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New Car Review: 2004 Toyota Prius Hybrid

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MODEL: Toyota Prius
ENGINE: 1.5-liter DOHC four/50 kW electric motor
HORSEPOWER/TORQUE: 76 hp/ 82 lb-ft @ 4,200 rpm/50kW (67hp)/295 lb-ft
TRANSMISSION: Automatic variable gear ratio
WHEELBASE: 106.3 in.
LENGTH x WIDTH x HEIGHT: 175.0 x 67.9 x 58.1 in.

Anyone who's been around me for any length of time knows that I'm very pro-hybrid. Although there are hydrogen refueling stations in California, and even a few recharging stations for electric cars, to me the most practical solution for economy cars lies in hybrid designs. As of now, Toyota has the Prius, Honda has the Civic and Impact, and Ford has announced a Hybrid Escape. We also know that GM is working on a GMC hybrid pickup.

Hybrids offer excellent fuel economy with none of the disadvantages of electric or hydrogen cars. No change to the refueling infrastructure is needed with hybrids, whereas with the others you're out of luck if you're away from an outlet plug or gas (literal) station.

This is the second generation Prius. The original was a compact car with very nice manners. This one is a mid-size car with as much interior room as a Toyota Camry. Performance is modest, since there's only a 1.5-liter four under the hood and the 50 kW (67 hp) electric motor can only help so much. But the benefits are still there, and except for a few ultra-modern touches, you'd never know you were driving anything "different."

Power reaches the front wheels through an "automatic variable gear ratio transmission." This means a CVT, or constant velocity transmission with an infinite number of gear ratios. CVT gearboxes aren't really gearboxes, but pulley systems that do a better job of matching gears with engine speed than any other automatic.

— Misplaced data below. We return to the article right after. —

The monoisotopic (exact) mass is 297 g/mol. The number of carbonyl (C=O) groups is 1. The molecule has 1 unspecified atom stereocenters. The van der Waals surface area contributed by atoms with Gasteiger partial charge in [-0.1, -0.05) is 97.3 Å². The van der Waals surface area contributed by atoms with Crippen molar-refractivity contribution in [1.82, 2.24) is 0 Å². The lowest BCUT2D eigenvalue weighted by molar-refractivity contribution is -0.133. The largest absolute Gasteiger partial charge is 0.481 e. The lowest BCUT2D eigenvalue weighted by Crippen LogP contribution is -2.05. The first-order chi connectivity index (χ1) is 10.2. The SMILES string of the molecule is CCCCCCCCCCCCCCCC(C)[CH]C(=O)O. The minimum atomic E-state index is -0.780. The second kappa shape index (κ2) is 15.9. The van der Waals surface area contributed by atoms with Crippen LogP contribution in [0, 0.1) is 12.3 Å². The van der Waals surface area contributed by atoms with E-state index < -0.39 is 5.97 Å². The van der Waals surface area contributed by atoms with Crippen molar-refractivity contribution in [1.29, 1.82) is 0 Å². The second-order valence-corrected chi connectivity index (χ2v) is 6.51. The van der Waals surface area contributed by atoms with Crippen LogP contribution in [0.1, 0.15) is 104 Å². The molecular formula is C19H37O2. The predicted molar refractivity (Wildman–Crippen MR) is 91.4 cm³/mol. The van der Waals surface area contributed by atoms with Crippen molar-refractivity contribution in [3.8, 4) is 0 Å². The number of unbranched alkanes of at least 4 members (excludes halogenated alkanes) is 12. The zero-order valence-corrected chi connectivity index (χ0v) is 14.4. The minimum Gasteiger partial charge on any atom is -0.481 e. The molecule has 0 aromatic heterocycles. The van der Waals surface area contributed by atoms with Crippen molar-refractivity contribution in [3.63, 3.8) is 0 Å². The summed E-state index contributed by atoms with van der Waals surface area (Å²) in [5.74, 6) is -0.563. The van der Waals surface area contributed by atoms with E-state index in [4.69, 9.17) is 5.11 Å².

Of course, shifting into gear is an experience. There's a small lever in the dash. It's usually in "N" for neutral. To get the Prius moving, you move the lever to the left and down to "D" to go forward, up to "R" to go backward. When you stop, it's difficult to shift back into "N." It's best to push the "P" button to engage the parking brake.

There's no key. You place a fob into a slot in the dash and push "Power" to get the engine going. Don't panic if you don't hear anything. When the electronic dash lights up you know you're turned on.

As with most hybrids, the gasoline engine shuts off when you're stopped, either in your driveway or at a traffic light. When you hit the gas pedal, everything comes to life and you can move away as with any other mid-size with a slightly underpowered engine. But the excitement of driving the Prius negates any complaints about low power.

The Prius is very techy. The speedometer is located at the base of the windshield in the center of the dash. There's a large display in the center of the dash, much like a navigation system in a more conventional car. But this display tells you what your gas mileage is and how much electric power you've regenerated. You don't really need this information, and Toyota could have used a more conventional dash arrangement. But it's also nice to look at the fuel economy figures rise on long trips. We averaged more than 41 mpg for a combination of city and highway driving.

As with conventional cars, there are "Toyota" cruise control switches behind the steering wheel. I felt the audio and HVAC controls on the steering wheel were somewhat confusing, although a Prius owner would learn them in a longer drive period. We changed radio stations when we wanted to increase the temperature a couple of times.

The Prius is rates as a mid-size car. As such, it has excellent rear-seat legroom and an enormous trunk. Set up for carrying passengers, the trunk is rated at 16.1 cubic feet. But like in a hatchback, you can fold the rear seatbacks forward and more than double cargo capacity.

In order to gain excellent fuel economy, the Prius is very aerodynamic, with a Cd of 0.26. You'll find this one in a crowded parking lot.

I felt that with a bottom line of $22,614, the Prius was a bargain. It offers great economy, it's very modern, it's friendly to the environment, and there's a rebate for buying a hybrid. I guess the best testimony for the car came from my wife. We had two cars to choose from for a longish trip and she chose the Prius because of its comfort.

2004 The Auto Page Syndicate